There are problems in accessing the neutral boundaries of recognition (e.g. discrimination inhibiting skills to be compared in the first place). There should not be problems with the neutrality itself. If we continue to support two different streams of two ‘different kinds’ of people, we passively accept that it is okay for the hindered amongst us to be denied access to one stream, simply because a second one – an ‘accepting one’ – exists. This may have been beneficial at one time. On a long-term scale however, we are slowly circling back to a previous entrenchment of differences.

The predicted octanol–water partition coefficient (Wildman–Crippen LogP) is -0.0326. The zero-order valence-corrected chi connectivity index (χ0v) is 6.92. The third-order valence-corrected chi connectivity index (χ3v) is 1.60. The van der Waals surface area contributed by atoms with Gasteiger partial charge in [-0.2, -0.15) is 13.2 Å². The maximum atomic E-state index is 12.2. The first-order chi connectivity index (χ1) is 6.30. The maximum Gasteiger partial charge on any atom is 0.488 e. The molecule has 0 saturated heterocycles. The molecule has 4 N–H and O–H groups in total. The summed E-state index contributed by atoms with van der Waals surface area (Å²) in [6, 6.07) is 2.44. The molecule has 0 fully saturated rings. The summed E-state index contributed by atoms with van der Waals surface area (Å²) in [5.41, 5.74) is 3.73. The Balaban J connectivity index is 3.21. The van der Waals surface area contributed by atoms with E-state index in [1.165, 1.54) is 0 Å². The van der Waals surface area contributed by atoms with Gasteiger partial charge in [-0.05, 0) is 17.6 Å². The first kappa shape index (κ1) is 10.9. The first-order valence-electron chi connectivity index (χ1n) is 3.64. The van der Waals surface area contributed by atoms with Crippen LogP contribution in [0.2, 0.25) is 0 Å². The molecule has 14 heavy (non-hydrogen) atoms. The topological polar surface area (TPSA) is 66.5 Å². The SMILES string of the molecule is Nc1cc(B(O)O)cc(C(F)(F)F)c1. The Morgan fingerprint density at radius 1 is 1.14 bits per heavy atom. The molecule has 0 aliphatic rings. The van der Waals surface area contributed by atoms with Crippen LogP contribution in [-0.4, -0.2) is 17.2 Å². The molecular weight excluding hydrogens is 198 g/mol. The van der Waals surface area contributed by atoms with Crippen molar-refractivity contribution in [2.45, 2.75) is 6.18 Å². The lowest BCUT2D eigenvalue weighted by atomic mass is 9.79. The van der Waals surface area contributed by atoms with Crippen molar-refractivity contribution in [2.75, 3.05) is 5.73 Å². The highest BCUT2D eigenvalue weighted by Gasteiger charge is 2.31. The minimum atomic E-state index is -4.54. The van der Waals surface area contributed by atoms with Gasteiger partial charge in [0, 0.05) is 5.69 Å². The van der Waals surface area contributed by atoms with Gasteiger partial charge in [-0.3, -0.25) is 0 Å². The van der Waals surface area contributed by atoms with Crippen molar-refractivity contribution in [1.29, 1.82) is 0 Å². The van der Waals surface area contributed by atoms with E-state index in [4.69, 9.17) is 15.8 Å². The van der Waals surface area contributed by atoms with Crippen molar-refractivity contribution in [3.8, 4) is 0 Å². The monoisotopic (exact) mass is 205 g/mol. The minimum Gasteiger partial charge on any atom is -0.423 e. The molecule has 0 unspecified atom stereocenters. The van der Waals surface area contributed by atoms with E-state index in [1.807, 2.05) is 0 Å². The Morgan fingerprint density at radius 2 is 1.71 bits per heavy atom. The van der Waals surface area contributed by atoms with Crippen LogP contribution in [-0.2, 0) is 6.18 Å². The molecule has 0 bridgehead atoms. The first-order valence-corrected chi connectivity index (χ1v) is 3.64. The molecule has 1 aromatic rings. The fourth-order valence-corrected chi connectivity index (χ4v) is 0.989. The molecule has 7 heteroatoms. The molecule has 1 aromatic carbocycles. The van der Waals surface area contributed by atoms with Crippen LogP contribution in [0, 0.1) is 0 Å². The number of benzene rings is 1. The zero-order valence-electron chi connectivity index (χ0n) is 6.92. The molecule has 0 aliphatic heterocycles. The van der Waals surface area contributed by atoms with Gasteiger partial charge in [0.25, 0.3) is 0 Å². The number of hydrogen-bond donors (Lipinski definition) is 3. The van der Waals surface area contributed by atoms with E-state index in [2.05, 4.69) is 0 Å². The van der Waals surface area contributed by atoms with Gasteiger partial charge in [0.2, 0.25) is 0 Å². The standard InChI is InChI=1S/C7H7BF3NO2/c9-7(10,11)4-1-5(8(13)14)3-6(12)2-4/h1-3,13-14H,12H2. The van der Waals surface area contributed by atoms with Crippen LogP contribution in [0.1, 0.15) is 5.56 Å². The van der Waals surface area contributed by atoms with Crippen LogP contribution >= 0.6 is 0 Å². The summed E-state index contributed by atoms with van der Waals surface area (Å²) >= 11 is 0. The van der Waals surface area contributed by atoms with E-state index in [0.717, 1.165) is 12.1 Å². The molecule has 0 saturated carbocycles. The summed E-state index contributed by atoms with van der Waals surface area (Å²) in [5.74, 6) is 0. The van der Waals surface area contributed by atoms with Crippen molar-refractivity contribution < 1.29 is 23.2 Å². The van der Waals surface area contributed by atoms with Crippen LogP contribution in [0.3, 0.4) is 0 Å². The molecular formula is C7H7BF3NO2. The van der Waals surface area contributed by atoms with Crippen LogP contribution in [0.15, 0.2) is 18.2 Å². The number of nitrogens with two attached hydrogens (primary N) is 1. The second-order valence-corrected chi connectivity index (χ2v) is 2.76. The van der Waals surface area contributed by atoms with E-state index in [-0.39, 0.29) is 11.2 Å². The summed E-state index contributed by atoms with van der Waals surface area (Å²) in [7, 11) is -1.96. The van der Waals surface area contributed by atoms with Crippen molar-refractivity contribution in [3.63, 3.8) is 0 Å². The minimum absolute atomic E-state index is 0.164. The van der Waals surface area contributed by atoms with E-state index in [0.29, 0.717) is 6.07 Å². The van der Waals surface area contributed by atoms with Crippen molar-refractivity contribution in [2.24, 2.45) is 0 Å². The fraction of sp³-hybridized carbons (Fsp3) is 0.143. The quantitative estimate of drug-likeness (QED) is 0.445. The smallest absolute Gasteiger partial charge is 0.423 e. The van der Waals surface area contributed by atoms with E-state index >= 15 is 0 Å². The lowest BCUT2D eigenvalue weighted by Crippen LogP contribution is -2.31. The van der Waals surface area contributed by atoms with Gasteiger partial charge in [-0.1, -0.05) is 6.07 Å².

When looking at the past, and perhaps the present, it is often the reflex of society to promote those deemed ‘under-appreciated’ or hindered. At face value, such a reflex seems admirable. However, it is damaging to female progression and equality to falsely praise or over-emphasize female mediocracy; it suggests, inaccurately, the height of female talent. ‘Compensation’ is a term often bandied about when addressing issues of justice and equality. But true, future equality cannot arise through compensation, suggesting repayment for a loss. There is no plausible way to deny that women have suffered a host of obstacles in the past unknown to many of their male counterparts, but there should be nothing given to them in the future as recompense. Instead we must strive for deduction: the removal of obstacles so that equal footing can be achieved, not the addition of sympathetic praise.